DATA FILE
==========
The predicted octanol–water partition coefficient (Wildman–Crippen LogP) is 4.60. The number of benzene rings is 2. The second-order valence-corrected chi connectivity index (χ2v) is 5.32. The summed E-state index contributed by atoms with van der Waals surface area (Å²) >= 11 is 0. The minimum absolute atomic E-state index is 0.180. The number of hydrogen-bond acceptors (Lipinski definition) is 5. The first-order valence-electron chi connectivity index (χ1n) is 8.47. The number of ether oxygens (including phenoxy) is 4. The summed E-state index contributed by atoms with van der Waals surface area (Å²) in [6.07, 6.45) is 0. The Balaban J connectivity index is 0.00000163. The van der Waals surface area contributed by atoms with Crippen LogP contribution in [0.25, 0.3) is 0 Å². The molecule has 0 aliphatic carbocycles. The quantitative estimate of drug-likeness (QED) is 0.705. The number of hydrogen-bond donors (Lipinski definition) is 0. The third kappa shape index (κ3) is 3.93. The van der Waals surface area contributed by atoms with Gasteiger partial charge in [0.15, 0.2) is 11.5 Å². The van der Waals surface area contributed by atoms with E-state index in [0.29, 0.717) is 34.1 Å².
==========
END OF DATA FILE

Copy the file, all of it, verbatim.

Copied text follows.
The predicted octanol–water partition coefficient (Wildman–Crippen LogP) is 4.60. The number of benzene rings is 2. The second-order valence-corrected chi connectivity index (χ2v) is 5.32. The summed E-state index contributed by atoms with van der Waals surface area (Å²) >= 11 is 0. The minimum absolute atomic E-state index is 0.180. The number of hydrogen-bond acceptors (Lipinski definition) is 5. The first-order valence-electron chi connectivity index (χ1n) is 8.47. The number of ether oxygens (including phenoxy) is 4. The summed E-state index contributed by atoms with van der Waals surface area (Å²) in [6.07, 6.45) is 0. The Balaban J connectivity index is 0.00000163. The van der Waals surface area contributed by atoms with Crippen LogP contribution in [0.25, 0.3) is 0 Å². The molecule has 0 aliphatic carbocycles. The quantitative estimate of drug-likeness (QED) is 0.705. The number of hydrogen-bond donors (Lipinski definition) is 0. The third kappa shape index (κ3) is 3.93. The van der Waals surface area contributed by atoms with Gasteiger partial charge in [0.15, 0.2) is 11.5 Å². The van der Waals surface area contributed by atoms with E-state index in [0.29, 0.717) is 34.1 Å².